Thursday, January 3, 2019

The Idea of Cross-training


Of course today, anyone should be able to pursue anything they want to pursue. When anyone expressed the interest in studying a specific art, I would try my best to direct them to what they desired. Not that my students ever had that need.


But when you look at the concept behind cross-training, there are interesting things to consider.


If you mean acquiring skilled training in another art, besides the one you are pursuing, that is not an easy thing to do. Your new art really is not someplace to continue training in your prior art. That would have to be done on your own time, not theirs.


And what do you consider cross-training? Putting in some time to gather a few techniques is not really spending decades with a qualified instructor under constant guidance to acquire that art. That does make a difference for receiving a few techniques does not constitute being trained in an art in my book..


When I was a new black belt I was without any guidance in my area.


I took up friends offers at tournaments to visit and occasionally train with them. The reality was I was only looking for a place to find someone to spar with. As it turned out at none of those places I trained, did they ever have sparring while I was there.


I did take the advantage to work out with other martial artists, but my intention was never to try and learn their art. I was pleased that I had my own art to work on, but anything I saw I learned to remember, often taking notes on what was shown. So I did acquire something, but nothing like their art either.


I did specifically pursue one art. In college on my studies of Taoism I learned about Tai Chi Chaun a bit. I was interested and when the chance arose I asked Ernest Rothrock to be allowed to study it with him. He agreed and in the course of 2 years of ½ a week lessons I acquired the form, and a bit more. Then over the subsequent decades he provided some further guidance. I really am not a trained student of his, just a bit trained. And I did learn a lot in that process.


Almost at the same time, I did have a lot of free time.. between training, teaching, visiting others and the tai chi, that took much of that free time. But one person I met on the tournament floor was Tristan Sutrisno. I took advantage of his offer to visit. I saw so much complete different from what I knew, and in his way he tried to test me, discovering I remembered much of what I was shown.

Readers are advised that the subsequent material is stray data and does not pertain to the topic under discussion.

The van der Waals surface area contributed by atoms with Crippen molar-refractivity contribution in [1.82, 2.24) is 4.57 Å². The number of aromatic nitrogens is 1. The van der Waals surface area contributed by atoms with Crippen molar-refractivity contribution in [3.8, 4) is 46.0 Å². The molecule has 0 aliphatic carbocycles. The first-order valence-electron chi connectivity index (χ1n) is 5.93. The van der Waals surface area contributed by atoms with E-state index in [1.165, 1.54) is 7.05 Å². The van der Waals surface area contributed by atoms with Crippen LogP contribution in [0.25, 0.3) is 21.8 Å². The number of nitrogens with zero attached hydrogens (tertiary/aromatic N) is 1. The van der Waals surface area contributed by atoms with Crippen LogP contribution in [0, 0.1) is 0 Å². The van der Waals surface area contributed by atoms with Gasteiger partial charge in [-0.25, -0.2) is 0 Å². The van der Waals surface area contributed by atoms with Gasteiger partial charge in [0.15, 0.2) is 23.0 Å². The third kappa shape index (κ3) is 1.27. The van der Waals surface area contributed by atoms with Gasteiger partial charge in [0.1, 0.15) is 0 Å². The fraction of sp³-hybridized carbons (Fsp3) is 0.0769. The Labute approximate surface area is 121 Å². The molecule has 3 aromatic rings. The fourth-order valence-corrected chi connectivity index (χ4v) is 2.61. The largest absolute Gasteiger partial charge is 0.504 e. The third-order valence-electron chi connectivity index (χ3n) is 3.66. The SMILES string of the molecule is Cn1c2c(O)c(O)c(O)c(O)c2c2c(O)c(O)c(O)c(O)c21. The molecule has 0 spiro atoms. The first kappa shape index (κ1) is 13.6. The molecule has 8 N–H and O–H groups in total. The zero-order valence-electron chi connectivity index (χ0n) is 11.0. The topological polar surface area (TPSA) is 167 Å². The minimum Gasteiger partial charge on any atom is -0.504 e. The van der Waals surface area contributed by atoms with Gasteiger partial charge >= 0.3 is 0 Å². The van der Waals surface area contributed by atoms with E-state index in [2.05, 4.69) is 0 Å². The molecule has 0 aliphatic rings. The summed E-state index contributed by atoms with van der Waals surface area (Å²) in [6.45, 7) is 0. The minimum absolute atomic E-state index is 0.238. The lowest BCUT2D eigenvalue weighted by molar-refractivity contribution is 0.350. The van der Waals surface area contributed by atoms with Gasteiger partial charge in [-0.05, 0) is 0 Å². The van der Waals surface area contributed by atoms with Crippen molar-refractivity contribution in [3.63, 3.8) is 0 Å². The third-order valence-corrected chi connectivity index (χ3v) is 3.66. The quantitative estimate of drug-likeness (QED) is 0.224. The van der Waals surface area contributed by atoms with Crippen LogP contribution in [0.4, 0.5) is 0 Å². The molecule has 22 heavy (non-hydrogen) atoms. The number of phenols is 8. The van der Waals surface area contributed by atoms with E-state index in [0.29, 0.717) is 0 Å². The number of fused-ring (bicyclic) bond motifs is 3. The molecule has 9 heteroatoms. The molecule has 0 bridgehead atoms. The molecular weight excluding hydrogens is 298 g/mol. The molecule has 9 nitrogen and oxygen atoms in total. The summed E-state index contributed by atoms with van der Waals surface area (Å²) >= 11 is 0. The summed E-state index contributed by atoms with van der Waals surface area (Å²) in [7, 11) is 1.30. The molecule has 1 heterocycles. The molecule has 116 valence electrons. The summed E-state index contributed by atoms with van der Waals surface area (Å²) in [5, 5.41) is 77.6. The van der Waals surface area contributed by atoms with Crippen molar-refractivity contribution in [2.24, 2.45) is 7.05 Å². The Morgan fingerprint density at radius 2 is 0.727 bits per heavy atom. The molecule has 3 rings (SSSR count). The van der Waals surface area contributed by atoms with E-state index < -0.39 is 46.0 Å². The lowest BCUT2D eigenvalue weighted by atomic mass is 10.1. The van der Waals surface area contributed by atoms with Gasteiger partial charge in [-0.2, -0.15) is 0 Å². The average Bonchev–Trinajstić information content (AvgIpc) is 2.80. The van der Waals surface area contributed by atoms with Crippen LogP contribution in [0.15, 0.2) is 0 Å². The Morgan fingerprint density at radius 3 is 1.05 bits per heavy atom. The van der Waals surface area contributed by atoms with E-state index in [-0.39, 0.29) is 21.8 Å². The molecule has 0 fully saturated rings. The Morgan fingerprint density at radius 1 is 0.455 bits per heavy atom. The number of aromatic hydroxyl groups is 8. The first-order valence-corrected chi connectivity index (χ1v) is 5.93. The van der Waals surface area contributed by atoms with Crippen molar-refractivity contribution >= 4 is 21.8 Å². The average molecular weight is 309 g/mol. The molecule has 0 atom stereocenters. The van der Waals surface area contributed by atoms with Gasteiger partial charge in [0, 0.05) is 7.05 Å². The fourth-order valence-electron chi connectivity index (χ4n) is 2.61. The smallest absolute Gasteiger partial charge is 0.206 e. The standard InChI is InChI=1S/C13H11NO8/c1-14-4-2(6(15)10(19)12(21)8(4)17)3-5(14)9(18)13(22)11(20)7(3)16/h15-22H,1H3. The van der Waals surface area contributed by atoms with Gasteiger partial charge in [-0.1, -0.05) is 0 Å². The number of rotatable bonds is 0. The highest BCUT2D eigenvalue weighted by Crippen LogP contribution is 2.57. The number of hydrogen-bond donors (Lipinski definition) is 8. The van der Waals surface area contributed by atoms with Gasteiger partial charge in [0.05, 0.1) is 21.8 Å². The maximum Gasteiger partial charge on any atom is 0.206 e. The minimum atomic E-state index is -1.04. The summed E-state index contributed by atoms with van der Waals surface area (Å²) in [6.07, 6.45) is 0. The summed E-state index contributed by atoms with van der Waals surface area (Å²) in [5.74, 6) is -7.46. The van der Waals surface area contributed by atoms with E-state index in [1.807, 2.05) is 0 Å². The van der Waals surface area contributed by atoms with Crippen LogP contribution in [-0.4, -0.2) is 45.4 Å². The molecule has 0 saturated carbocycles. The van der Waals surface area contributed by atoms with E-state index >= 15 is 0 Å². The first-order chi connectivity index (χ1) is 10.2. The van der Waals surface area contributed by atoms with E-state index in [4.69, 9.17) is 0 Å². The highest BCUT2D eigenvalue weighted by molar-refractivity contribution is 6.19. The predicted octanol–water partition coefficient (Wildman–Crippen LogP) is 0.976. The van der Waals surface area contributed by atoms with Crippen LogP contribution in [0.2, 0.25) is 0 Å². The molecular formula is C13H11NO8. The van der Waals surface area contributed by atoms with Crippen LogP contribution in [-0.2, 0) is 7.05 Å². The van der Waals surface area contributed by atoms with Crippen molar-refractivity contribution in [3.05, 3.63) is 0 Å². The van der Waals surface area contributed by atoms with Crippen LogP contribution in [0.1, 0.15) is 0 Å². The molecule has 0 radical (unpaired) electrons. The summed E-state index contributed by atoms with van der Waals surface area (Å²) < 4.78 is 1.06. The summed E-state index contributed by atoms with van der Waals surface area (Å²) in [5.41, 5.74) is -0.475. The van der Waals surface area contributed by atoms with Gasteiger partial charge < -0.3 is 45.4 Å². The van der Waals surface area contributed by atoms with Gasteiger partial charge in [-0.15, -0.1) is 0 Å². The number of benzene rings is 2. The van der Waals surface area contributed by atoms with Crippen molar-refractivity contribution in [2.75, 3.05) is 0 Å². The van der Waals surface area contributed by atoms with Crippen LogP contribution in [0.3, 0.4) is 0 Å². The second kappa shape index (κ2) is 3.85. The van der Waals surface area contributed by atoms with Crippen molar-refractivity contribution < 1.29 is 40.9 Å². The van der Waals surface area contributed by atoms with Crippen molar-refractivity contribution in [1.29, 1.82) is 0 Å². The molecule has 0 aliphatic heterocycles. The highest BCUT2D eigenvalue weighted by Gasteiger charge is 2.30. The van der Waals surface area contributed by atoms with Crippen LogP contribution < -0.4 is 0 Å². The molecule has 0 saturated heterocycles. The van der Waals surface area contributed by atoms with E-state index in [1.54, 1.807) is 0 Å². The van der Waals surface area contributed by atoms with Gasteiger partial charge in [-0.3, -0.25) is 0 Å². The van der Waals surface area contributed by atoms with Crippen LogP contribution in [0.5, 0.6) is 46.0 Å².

I learned many things. Knowing someone from a tournament, watching them compete, watching them judge, observing their students, meant you knew nothing really about their art.  At that time he enjoyed my learning a bit of his system.


A little later I approached Ernest with a different request. I did not want to be a student of his arts, I respected what that would mean too much. But I realized I often had to judge Chinese stylists at tournaments, and realized that I really did not know what I was judging.

I asked him if it would be possible to learn some Chinese forms so I might become a more informed judge. Now he had been training me for 9 months at that time. I think he thought it would be interesting to see what a karate guy could actually learn.


His studies had covered many arts, and he know a Herculean number of forms. He elected to teach me advanced forms from systems his students were not studying. Perhaps as an experiment. In any case I learned a few forms (around 20 or so).


None of this made me a qualified student of these instructors. They all knew where I was trying to train. They shoved and shoved more into me.


Then the time came when I had to move, again I was on my own. Working hard to work on what others had shared with me. But now my other responsibilities grew. Personally I had to make very hard choices what to retain, and I did.


My youth program grew and now I had a small adult program, I elected to add some of those studies I found valuable as subsidiary studies for my students. Of course I could only share what I understood, and more that a little of flavor of Isshinryu attached to them.


I have too much respect for those who shared with me to ever consider myself trained in their at. And most of them have been able to share with my students too, to let them see from where those drills or kata came from. Their sharing has most definitely shaped my art. And I was proud that I was able to share some of that training with my students.


Of course this was way before I ever heard of cross training.


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